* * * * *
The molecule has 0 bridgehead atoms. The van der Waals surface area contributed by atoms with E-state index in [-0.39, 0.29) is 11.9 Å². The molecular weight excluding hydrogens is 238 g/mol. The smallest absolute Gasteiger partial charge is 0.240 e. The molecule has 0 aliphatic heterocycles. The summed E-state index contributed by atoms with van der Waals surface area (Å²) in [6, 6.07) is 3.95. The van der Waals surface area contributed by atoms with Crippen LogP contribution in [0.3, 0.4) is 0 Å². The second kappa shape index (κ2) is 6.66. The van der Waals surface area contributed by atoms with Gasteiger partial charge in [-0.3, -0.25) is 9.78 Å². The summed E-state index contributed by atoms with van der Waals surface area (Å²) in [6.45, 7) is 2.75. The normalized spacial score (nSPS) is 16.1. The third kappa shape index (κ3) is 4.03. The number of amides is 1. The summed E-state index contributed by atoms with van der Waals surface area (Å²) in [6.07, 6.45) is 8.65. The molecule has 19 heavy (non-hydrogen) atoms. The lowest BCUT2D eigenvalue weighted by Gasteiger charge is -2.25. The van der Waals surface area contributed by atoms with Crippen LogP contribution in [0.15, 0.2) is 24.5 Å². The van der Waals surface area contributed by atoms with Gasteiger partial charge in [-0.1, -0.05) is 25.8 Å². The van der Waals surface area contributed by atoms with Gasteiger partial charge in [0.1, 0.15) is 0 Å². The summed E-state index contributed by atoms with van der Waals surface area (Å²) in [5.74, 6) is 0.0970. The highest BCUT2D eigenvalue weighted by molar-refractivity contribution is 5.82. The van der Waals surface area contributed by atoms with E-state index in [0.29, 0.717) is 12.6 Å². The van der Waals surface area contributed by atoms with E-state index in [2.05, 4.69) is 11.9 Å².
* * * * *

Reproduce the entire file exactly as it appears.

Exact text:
The molecule has 0 bridgehead atoms. The van der Waals surface area contributed by atoms with E-state index in [-0.39, 0.29) is 11.9 Å². The molecular weight excluding hydrogens is 238 g/mol. The smallest absolute Gasteiger partial charge is 0.240 e. The molecule has 0 aliphatic heterocycles. The summed E-state index contributed by atoms with van der Waals surface area (Å²) in [6, 6.07) is 3.95. The van der Waals surface area contributed by atoms with Crippen LogP contribution in [0.3, 0.4) is 0 Å². The second kappa shape index (κ2) is 6.66. The van der Waals surface area contributed by atoms with Gasteiger partial charge in [-0.3, -0.25) is 9.78 Å². The summed E-state index contributed by atoms with van der Waals surface area (Å²) in [6.45, 7) is 2.75. The normalized spacial score (nSPS) is 16.1. The third kappa shape index (κ3) is 4.03. The number of amides is 1. The summed E-state index contributed by atoms with van der Waals surface area (Å²) in [6.07, 6.45) is 8.65. The molecule has 19 heavy (non-hydrogen) atoms. The lowest BCUT2D eigenvalue weighted by Gasteiger charge is -2.25. The van der Waals surface area contributed by atoms with Crippen LogP contribution in [0.15, 0.2) is 24.5 Å². The van der Waals surface area contributed by atoms with Gasteiger partial charge in [-0.1, -0.05) is 25.8 Å². The van der Waals surface area contributed by atoms with Gasteiger partial charge in [0.1, 0.15) is 0 Å². The summed E-state index contributed by atoms with van der Waals surface area (Å²) in [5.74, 6) is 0.0970. The highest BCUT2D eigenvalue weighted by molar-refractivity contribution is 5.82. The van der Waals surface area contributed by atoms with E-state index in [0.29, 0.717) is 12.6 Å². The van der Waals surface area contributed by atoms with E-state index in [2.05, 4.69) is 11.9 Å².